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DR Congo Lawmakers In Goma To Investigate Killing Of 14 Civilians

Following the death of at least 14 people, DR Congo legislators have pushed for an investigation into the death of the demonstrators.

The Democratic Republic of Congo National Assembly on Sunday, April 18, dispatched a delegation of eight parliamentarians to Goma in North Kivu to investigate the killing of 14 civilians in the city and its neighbourhoods during recent demonstrations against insecurity.

The delegation is made up of Didier Kamundu of the Masisi constituency, Muteule Moromoro of Nyirangongo, Jeannette Mapera of Lubero and Jean-Baptiste Kasekwa, Elvis Mutiri, Patrick Munyomo, Hubert Furuguta and Josue Mufula of the Goma constituency.

According to the provincial authorities, the violence that broke out following demonstrations against the UN forces in North Kivu resulted in the deaths of 14 civilians while 53 other persons were wounded, with more than 35 houses razed and properties looted in Buhene, Kihisi, and Turunga neighbourhoods situated to the north of Goma in the Nyirangongo territory.

The demonstrations became an ethnic confrontation involving the youths of the Nange community against those of the Kumu community living in the Nyirangongo territory.

On arrival in Goma, the lawmakers first held talks with Carly Kasivita, the Governor of North Kivu, on the said violence which led to the deaths.

“We this delegation of eight national members of parliament, have effectively come here in Goma with the objective of discussing with our fellow citizens who experienced the events here,” Didier Kamundu, who led the delegation told the governor.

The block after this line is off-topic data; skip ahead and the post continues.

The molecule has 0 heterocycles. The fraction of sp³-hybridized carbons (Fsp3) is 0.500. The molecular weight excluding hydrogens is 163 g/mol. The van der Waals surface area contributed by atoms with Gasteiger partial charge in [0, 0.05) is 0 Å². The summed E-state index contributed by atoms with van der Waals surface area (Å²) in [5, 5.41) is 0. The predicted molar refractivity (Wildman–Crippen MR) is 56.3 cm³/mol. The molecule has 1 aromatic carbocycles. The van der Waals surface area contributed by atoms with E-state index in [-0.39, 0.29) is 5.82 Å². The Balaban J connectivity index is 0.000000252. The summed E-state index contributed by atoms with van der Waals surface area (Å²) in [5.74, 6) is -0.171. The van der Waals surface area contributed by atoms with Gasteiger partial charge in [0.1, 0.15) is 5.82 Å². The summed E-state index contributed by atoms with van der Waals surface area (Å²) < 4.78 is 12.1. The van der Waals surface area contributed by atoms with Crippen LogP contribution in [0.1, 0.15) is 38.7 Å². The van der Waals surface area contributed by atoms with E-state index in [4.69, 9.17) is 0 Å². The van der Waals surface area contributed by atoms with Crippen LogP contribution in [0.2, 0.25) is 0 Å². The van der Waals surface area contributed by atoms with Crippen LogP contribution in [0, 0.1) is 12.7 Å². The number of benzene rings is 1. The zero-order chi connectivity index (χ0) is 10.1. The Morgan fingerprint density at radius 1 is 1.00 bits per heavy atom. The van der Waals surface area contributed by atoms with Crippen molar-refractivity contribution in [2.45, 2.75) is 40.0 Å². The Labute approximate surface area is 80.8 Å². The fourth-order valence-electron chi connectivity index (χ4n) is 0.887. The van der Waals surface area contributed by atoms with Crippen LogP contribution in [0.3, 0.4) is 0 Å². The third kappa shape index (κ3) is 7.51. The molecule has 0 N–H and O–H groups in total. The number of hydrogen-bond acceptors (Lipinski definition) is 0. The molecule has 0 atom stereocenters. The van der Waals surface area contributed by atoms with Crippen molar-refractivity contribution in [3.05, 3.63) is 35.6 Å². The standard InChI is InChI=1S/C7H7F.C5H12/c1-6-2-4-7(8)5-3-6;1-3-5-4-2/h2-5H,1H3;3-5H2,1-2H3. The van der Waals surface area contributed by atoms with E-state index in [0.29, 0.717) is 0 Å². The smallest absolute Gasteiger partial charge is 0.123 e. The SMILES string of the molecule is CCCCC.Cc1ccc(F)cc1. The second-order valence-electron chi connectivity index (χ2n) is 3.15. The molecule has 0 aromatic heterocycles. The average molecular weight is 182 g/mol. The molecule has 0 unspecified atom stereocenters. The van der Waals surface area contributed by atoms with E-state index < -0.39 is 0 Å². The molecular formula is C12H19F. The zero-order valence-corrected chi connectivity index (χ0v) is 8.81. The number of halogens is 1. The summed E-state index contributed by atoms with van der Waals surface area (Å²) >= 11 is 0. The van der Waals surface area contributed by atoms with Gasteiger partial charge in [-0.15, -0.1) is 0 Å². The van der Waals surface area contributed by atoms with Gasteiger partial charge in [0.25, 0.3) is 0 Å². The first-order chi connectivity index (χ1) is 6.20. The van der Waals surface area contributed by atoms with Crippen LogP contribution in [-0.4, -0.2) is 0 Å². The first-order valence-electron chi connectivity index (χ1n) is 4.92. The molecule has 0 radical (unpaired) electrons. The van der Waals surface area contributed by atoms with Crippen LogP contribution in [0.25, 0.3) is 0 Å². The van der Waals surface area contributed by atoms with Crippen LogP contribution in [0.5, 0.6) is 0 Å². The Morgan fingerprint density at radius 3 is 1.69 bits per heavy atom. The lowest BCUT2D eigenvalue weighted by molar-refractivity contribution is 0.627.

“We have come to support the provincial executive, that is to say, the governor of the province and all his team who faced the situation, but also, we have come to sympathize with the victims and bring a message of peace and cohesion.”

“We will be able to meet different segments of the community and that is why we started with the Governor. We hope that we would bring our own contribution towards solving the problem.”

During a plenary session of the Congolese National Assembly last week, a member of the Assembly, Singoma Mwanza, had proposed to the Bureau of the Assembly the urgent constitution of a commission to inquire into incidents that took place in that part of the country.

“We are made up of several communities. It is a diversity which should absolutely result in unity because there is no ethnic group that would chase the other away from North Kivu province,” said Elvis Mutiri.

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Chief Bisong Etahoben

Chief Bisong Etahoben is a Cameroonian investigative journalist and traditional ruler. He writes for international media and has participated in several transnational investigations. Etahoben won the first-ever Cameroon Investigative Journalist Award in 1992. He serves as a member of a number of international investigative journalism professional bodies including the Forum for African Investigative Reporters (FAIR). He is HumAngle's Francophone and Central Africa editor.

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